I have one child sleeping and another off with her father getting some groceries. The house is quiet. Which, as any parent knows, is rare. I don’t know that I really understood ‘quiet’ before I had children. Frankly, now that I have them, I’m not sure I understand how to handle ‘quiet’. Nonetheless, I find myself in a quiet house in this very moment. I savor it. I honor it. But then, I also take advantage of it. A moment to write a little bit. To listen. To think. To write a little more.
Silence, once there are kids, is a thing full of anticipation. It does not come without caveats and contingencies. There is the silence of a sleeping child, yes. But there is also a silence that falls over a child just before they scream. Before they decide that they need something, want something, lost something. The kind of silence that makes you jump and ask “where are the kids?!” The calm before the storm. The precursor to the meltdown. That is the loudest silence when children are around.
There is also the silence of learning. When a child slows down, gazes long and hard at something. When a little person that was vibrating and bursting with energy stops, stills, watches, waits…it is a beautiful kind of quiet. An organic, honest quiet that means something is happening. They are watching. They are thinking. They are making connections. Learning. Curiosity presents itself as quiet in children. That is the most cherished silence of parenthood for me.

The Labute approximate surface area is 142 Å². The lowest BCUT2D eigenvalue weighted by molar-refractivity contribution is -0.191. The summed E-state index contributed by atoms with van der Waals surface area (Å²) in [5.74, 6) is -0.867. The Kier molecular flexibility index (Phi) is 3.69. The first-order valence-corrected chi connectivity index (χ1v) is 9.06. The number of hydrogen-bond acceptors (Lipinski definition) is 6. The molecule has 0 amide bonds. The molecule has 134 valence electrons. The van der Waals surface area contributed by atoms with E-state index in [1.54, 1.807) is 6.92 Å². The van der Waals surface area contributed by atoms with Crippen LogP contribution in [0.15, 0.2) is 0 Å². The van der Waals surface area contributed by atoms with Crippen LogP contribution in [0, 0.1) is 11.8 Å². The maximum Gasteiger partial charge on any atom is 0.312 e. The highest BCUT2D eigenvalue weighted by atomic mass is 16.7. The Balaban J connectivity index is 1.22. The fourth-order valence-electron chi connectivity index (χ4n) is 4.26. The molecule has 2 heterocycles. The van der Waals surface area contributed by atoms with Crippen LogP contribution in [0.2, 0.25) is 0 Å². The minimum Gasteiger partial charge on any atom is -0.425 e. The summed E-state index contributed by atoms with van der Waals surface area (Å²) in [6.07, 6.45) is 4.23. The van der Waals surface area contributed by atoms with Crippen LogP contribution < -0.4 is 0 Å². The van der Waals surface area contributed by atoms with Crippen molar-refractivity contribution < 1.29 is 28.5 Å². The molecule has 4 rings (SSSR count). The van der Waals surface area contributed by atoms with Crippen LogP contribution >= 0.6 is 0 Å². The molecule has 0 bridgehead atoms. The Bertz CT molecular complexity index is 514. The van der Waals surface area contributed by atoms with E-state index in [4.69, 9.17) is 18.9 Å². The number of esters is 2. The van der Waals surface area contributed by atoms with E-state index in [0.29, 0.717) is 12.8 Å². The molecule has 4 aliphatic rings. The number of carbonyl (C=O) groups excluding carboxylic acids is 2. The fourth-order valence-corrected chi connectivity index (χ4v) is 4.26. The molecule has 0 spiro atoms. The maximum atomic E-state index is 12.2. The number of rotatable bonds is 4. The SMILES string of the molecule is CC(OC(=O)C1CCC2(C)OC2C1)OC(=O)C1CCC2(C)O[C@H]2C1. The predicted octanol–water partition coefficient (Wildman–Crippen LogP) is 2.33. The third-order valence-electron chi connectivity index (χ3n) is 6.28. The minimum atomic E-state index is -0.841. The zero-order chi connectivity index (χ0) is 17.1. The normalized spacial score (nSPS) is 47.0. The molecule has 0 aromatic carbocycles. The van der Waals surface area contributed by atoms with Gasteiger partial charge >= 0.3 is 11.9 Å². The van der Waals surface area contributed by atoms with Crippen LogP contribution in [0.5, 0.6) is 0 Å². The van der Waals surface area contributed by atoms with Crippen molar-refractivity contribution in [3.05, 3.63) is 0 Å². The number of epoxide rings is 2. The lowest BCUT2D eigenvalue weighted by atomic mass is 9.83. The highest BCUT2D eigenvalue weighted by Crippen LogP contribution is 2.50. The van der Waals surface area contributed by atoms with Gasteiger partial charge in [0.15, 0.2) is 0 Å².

Then, there is the silence of sleep. Oh, how treasured and wonderful to have a sleeping babe. The way a child can sink down deep into sleep. The way they contort their bodies to find just the right position. The way they finally succumb to the sandman and snuggle down into the sleep with a quiet breath. A sometimes alarmingly quiet stillness. It is enviable. It is sacred. The most silent of silences.
But the silence, the quiet, the stillness which I once cherished and loved now feels a little empty. For in moments like this, when I experience a quiet house, I do feel pressure to get things done. I often fill those moments with laundry or cleaning or work. But I also miss them– the noisemakers in my life. I miss their noise. I miss their buzzing and bubbling. I miss their shouts and cries. Even if I love the silence…there is still a part of me that misses the chaos. Just a little.
So it is to be a parent. To be in charge of life. To be present. To watch it grow and change…it is a loud thing to do. It is a commitment to noise. And if not to noise, to anticipated silence. It is meaningful. It is hallowed. And ultimately it is often the precursor to moments beyond my total understanding as a parent. My children surprise me. They surprise me with their silence. Most often though, I am surprised by how the silence for me brings with it a longing to hear it filled with their sounds. Laughter, talking, shouting, crying…whatever their sounds are, I love them. I love the silent moments. Love them dearly. As a parent, it’s true, you have to soak up the silence. But what joy, what memories…What treasure is found in the noise of childhood.